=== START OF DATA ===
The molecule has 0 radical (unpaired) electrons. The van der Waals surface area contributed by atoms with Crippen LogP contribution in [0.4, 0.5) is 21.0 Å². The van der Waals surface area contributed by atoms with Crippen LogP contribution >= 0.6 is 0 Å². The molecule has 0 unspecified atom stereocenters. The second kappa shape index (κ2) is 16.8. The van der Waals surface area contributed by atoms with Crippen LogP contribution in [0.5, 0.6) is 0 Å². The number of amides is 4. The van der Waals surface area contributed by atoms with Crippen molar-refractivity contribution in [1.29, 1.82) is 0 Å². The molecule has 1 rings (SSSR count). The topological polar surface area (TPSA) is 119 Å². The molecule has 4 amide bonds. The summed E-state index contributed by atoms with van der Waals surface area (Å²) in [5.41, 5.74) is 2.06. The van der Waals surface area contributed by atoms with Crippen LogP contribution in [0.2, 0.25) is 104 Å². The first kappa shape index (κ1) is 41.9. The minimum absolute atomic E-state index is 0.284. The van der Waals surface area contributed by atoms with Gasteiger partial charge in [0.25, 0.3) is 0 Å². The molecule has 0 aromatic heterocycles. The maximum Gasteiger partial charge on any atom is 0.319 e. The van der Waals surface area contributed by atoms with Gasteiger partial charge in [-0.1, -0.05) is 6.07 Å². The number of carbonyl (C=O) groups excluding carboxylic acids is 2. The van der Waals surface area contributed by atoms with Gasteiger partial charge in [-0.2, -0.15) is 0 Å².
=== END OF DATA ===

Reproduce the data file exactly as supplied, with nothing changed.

The molecule has 0 radical (unpaired) electrons. The van der Waals surface area contributed by atoms with Crippen LogP contribution in [0.4, 0.5) is 21.0 Å². The van der Waals surface area contributed by atoms with Crippen LogP contribution >= 0.6 is 0 Å². The molecule has 0 unspecified atom stereocenters. The second kappa shape index (κ2) is 16.8. The van der Waals surface area contributed by atoms with Crippen LogP contribution in [0.5, 0.6) is 0 Å². The number of amides is 4. The van der Waals surface area contributed by atoms with Crippen molar-refractivity contribution in [1.29, 1.82) is 0 Å². The molecule has 1 rings (SSSR count). The topological polar surface area (TPSA) is 119 Å². The molecule has 4 amide bonds. The summed E-state index contributed by atoms with van der Waals surface area (Å²) in [5.41, 5.74) is 2.06. The van der Waals surface area contributed by atoms with Crippen LogP contribution in [0.2, 0.25) is 104 Å². The first kappa shape index (κ1) is 41.9. The minimum absolute atomic E-state index is 0.284. The van der Waals surface area contributed by atoms with Gasteiger partial charge in [0.25, 0.3) is 0 Å². The molecule has 0 aromatic heterocycles. The maximum Gasteiger partial charge on any atom is 0.319 e. The van der Waals surface area contributed by atoms with Gasteiger partial charge in [-0.1, -0.05) is 6.07 Å². The number of carbonyl (C=O) groups excluding carboxylic acids is 2. The van der Waals surface area contributed by atoms with Gasteiger partial charge in [-0.2, -0.15) is 0 Å².